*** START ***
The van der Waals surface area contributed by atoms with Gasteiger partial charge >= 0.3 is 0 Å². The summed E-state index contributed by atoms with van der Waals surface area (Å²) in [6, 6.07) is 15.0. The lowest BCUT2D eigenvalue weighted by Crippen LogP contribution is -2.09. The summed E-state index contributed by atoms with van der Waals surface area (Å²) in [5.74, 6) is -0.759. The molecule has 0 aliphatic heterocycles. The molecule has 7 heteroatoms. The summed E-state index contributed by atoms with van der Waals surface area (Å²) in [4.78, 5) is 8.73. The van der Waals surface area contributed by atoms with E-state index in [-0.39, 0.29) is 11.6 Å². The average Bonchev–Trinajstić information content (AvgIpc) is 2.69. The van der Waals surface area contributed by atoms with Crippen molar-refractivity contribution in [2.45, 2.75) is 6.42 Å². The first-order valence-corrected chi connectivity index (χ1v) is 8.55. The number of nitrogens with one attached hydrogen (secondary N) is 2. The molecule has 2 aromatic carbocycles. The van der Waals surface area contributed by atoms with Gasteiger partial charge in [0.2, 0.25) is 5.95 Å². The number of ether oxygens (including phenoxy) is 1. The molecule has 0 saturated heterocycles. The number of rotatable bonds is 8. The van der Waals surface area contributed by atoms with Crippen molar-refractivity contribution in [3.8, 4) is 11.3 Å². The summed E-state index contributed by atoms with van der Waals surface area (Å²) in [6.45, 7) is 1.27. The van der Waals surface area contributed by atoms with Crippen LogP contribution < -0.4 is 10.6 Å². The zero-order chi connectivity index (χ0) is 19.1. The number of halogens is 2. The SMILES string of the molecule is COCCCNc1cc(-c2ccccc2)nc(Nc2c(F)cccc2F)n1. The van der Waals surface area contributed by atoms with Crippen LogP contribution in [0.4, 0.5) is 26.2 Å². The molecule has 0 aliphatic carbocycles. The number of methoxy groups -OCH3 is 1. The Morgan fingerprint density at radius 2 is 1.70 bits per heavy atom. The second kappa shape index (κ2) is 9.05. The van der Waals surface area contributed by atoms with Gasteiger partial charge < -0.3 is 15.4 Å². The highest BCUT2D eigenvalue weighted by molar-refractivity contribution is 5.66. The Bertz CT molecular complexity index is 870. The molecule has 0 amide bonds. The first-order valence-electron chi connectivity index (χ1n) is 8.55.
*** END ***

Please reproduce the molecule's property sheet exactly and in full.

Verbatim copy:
The van der Waals surface area contributed by atoms with Gasteiger partial charge >= 0.3 is 0 Å². The summed E-state index contributed by atoms with van der Waals surface area (Å²) in [6, 6.07) is 15.0. The lowest BCUT2D eigenvalue weighted by Crippen LogP contribution is -2.09. The summed E-state index contributed by atoms with van der Waals surface area (Å²) in [5.74, 6) is -0.759. The molecule has 0 aliphatic heterocycles. The molecule has 7 heteroatoms. The summed E-state index contributed by atoms with van der Waals surface area (Å²) in [4.78, 5) is 8.73. The van der Waals surface area contributed by atoms with E-state index in [-0.39, 0.29) is 11.6 Å². The average Bonchev–Trinajstić information content (AvgIpc) is 2.69. The van der Waals surface area contributed by atoms with Crippen molar-refractivity contribution in [2.45, 2.75) is 6.42 Å². The first-order valence-corrected chi connectivity index (χ1v) is 8.55. The number of nitrogens with one attached hydrogen (secondary N) is 2. The molecule has 2 aromatic carbocycles. The van der Waals surface area contributed by atoms with Gasteiger partial charge in [0.2, 0.25) is 5.95 Å². The number of ether oxygens (including phenoxy) is 1. The molecule has 0 saturated heterocycles. The number of rotatable bonds is 8. The van der Waals surface area contributed by atoms with Crippen molar-refractivity contribution in [3.8, 4) is 11.3 Å². The summed E-state index contributed by atoms with van der Waals surface area (Å²) in [6.45, 7) is 1.27. The van der Waals surface area contributed by atoms with Crippen LogP contribution < -0.4 is 10.6 Å². The zero-order chi connectivity index (χ0) is 19.1. The number of halogens is 2. The SMILES string of the molecule is COCCCNc1cc(-c2ccccc2)nc(Nc2c(F)cccc2F)n1. The van der Waals surface area contributed by atoms with Crippen LogP contribution in [0.4, 0.5) is 26.2 Å². The molecule has 0 aliphatic carbocycles. The number of methoxy groups -OCH3 is 1. The Morgan fingerprint density at radius 2 is 1.70 bits per heavy atom. The second kappa shape index (κ2) is 9.05. The van der Waals surface area contributed by atoms with Gasteiger partial charge < -0.3 is 15.4 Å². The highest BCUT2D eigenvalue weighted by molar-refractivity contribution is 5.66. The Bertz CT molecular complexity index is 870. The molecule has 0 amide bonds. The first-order valence-electron chi connectivity index (χ1n) is 8.55.